Older Ellen Constantly Battling Mercury-Related Health Problems?
Researcher Max Chugg compiled a list of 17 health conditions Ellen White claims to have endured as an adult.22 While Mrs. White blamed some of these upon assaults from Satan, we will compare this list to a list of mercury-poisoning symptoms compiled by Dr. Hal Huggins and other scientists, to see if there is a more rational cause:
Of the 17 major health complaints reported by Mrs. White, virtually every one of them could have been triggered by mercury poisoning. There are many other minor complaints reported by Mrs. White that could be caused by a wide variety of factors, but could also be signs of mercury poisoning. For example, Mrs. White frequently complained of an inability to sleep. Insomnia is frequently cited as a symptom of mercury poisoning.40
Mrs. White wrote in one testimony published 1867, "The blood rushed to my brain, frequently causing me to reel and nearly fall. I had the nosebleed often, especially after making an effort to write."41 "Dizziness" and "epistaxis" (nosebleed) are both symptoms of toxicity from mercury exposure.42
A Cause of the Visions?
One symptom sure to raise concern amongst Seventh-day Adventists is that mercury poisoning can trigger hallucinations:
"In severe cases, mercury poisoning can cause psychosis. Psychosis interferes with a person's thinking, emotions, memory, communication, behavior and interpretation of reality. When sufficiently impaired in all these areas that they can not meet the ordinary demands of life, a person is psychotic. Psychotic people often have very disorganized behavior which may be childlike or infantile, an inappropriate mood for the situation they are in, poor ability to control their impulses, speak in an incoherent jumble of words, and may have delusions and hallucinations (usually without an understanding of the fact that these are not real)."43It is unknown if Ellen White's mercury exposure was significant enough to have played a direct role in any of her visionary episodes, and it would be wise to tread carefully in this regard. As Dr. Numbers explains, it is "unnecessary and unwise to assume that this malady would account for all of her unusual behavior."44 It may be the case that the cause of the visions was more indirectly related to mercury, as this quote from Dr. Andrew Cutler would suggest:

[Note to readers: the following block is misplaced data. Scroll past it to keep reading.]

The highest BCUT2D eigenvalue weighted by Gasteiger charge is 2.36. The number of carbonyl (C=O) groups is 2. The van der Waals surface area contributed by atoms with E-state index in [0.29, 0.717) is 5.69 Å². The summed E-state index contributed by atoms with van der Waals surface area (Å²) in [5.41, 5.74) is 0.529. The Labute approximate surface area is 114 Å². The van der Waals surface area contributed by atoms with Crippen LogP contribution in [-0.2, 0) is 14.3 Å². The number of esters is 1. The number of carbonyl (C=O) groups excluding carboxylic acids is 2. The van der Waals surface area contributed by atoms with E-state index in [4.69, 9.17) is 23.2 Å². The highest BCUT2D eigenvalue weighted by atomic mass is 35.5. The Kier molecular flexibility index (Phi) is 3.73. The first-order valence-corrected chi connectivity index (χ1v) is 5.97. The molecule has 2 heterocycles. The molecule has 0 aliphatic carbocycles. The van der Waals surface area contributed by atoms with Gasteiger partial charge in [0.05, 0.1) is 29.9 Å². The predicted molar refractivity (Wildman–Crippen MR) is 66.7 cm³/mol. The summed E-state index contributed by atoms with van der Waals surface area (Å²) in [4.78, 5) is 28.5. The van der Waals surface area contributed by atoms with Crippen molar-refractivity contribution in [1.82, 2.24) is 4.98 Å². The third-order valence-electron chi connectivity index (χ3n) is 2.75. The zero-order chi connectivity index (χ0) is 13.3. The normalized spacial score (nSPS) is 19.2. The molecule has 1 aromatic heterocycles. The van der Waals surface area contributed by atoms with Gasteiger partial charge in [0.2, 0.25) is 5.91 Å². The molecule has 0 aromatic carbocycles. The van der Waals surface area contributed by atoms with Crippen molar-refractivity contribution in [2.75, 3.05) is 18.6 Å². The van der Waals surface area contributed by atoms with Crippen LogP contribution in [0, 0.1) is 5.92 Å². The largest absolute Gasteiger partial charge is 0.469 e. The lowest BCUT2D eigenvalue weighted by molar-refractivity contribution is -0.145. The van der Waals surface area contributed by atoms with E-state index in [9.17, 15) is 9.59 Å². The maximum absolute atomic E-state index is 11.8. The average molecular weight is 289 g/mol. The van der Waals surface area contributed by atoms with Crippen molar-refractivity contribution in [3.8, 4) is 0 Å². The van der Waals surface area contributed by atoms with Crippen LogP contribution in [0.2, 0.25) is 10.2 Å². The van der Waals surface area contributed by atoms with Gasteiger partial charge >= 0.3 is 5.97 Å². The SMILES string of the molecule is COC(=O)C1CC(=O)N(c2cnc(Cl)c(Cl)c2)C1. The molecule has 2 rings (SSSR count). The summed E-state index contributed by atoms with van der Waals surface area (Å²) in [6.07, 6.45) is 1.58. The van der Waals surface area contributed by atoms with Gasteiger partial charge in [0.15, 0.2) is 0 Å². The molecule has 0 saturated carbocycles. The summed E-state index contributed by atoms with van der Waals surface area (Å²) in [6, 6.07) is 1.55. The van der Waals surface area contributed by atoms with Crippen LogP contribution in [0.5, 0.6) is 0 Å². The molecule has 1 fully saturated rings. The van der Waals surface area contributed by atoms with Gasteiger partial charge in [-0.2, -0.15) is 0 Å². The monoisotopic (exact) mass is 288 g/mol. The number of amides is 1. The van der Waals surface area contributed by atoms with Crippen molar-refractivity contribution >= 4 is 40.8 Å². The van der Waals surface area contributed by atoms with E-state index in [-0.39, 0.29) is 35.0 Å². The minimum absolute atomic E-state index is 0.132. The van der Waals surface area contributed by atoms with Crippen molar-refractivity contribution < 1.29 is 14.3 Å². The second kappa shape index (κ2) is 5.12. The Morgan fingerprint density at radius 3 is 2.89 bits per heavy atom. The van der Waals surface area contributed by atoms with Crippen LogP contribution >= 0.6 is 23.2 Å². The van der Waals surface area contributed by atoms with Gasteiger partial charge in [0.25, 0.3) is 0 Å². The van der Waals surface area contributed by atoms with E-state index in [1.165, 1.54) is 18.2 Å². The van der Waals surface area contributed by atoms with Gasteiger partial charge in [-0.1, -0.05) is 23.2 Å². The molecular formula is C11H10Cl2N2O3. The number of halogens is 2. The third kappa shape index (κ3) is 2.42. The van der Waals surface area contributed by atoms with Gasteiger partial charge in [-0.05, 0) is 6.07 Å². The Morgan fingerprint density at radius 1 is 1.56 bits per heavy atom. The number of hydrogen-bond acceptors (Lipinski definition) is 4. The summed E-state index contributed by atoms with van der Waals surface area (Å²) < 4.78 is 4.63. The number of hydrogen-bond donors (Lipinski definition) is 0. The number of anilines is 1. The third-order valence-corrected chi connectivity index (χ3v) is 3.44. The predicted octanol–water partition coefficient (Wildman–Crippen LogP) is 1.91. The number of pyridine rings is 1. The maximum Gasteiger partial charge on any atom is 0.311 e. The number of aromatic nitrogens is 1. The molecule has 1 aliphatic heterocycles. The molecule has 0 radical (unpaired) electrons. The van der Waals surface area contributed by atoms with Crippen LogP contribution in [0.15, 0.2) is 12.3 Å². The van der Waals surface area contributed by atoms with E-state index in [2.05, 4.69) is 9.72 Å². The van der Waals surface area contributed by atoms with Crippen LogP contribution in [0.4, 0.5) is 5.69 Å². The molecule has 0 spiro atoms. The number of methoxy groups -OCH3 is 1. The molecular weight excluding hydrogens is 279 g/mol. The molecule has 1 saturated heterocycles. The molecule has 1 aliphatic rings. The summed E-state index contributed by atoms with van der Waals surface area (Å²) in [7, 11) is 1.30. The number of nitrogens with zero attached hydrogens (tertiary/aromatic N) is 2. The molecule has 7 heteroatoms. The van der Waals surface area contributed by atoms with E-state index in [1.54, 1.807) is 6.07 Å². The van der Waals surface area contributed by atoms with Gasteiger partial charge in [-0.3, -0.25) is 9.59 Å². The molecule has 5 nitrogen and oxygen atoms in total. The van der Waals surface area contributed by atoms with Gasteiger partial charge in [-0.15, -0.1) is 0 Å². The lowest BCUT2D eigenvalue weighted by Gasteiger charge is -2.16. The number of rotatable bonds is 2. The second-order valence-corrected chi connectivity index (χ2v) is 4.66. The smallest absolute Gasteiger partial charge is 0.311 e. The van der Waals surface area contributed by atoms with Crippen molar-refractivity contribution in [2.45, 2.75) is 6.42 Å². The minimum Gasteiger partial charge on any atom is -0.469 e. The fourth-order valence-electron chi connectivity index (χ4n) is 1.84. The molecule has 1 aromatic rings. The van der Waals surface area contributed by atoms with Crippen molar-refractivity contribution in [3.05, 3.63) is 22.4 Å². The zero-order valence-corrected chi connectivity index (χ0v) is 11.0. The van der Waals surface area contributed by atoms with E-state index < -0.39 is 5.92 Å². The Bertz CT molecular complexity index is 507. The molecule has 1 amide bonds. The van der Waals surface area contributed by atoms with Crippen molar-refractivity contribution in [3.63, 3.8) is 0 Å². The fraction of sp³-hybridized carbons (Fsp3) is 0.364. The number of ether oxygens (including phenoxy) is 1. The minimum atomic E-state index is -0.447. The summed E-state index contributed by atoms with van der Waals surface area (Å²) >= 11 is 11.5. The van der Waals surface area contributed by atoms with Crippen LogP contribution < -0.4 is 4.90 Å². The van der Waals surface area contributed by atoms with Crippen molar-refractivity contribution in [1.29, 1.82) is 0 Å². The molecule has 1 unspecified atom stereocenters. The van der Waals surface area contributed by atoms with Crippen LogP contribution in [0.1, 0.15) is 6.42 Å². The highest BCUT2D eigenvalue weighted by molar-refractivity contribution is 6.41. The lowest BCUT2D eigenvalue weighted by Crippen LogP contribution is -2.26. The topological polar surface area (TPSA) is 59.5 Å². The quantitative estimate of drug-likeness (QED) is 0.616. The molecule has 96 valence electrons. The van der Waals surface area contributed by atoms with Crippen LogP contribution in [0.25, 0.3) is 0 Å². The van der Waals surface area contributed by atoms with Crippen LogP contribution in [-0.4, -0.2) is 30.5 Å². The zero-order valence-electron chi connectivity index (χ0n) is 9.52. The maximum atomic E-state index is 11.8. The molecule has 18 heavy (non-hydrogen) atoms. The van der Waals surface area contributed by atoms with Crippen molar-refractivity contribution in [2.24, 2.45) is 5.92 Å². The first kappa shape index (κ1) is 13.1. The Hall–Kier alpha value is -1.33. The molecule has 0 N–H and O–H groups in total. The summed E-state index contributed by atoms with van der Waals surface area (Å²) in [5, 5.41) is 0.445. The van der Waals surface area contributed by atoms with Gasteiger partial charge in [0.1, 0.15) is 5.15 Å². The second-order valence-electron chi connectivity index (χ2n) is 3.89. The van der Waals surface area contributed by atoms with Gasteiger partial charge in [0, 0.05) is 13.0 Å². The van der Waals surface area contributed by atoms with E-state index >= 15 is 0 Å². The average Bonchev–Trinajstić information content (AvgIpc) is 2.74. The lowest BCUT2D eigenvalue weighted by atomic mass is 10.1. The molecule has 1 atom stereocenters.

"Mercury can impair the brain's electrical regulation and cause epilepsy (either grand mal or petit mal varieties)."45This would complement modern research which suggests Mrs. White may have been the victim of temporal lobe epilepsy. The mercury may have been a trigger for Mrs. White's epileptic-like seizures, which were interpretted by those around her as "visions" from God.
Hysteria or Mercury Poisoning?
At one point Mrs. White complained she "suffered much with the teethache, and ague in the face."46 Toothaches are a common symptom of mercury poisoning, as are various nerve problems. "Ague in the face" is not a term commonly used today. An 1868 Medical reference book indicates "ague in the face" is a problem affecting...
"...the nerves of the face scalp and integuments of the head but most usually the face on one side or the other. ... It is confined mostly to weak nervous persons more frequently affecting females than males and then those of weak and delicate constitutions and hysterical temperaments."47
More than one physician acquainted with Ellen White considered her to be afflicted with a condition commonly called "hysteria." Doctors in the 1800s were unfamiliar with all the nuances of mercury poisoning, but today doctors know that "seizures are a well-known feature of mercury toxicity (as are so many of the other physical and mental features of 'hysteria'...)"48 In fact, Sigmund Freud "frequently misdiagnosed mercury poisoning as hysteria...the similarity of severe clinically defined hysteria to mercury poisoning is striking: from visual field constriction to gastric pains to numbness and paralysis and mental disturbances."49 Therefore, it is possible that Ellen White's physicians, like their contemporary Sigmund Freud, misdiagnosed Mrs. White's hallucinations and other unusual symptoms to be hysteria, when in fact they may have been triggered by mercury poisoning.
Unfortunately, there are no "typical" symptoms of mercury poisoning that could easily be used to classify Mrs. White's condition beyond all possibility of doubt. Effects vary considerably depending upon one's age, weight, rate of exposure, type of mercury, and route of exposure (inhalation, skin, etc.).50 However, since her father was a hatter who used mercury to prepare his hats, and since she assisted him, at least for a while, in his business, she was definitely at risk for exposure to the poison. While many of the symptoms Mrs. White experienced could have had multiple causes, the sheer number of commonalities between her symptoms and mercury poisoning symptoms would suggest she had at least a mild exposure to mercury. If this is the case, it is sad and unfortunate and Mrs. White is deserving of our deepest sympathy. Furthermore, this could, in part, explain some of the unusual physical symptoms and psycholgical behaviors exhibited by Mrs. White throughout her prophetic career.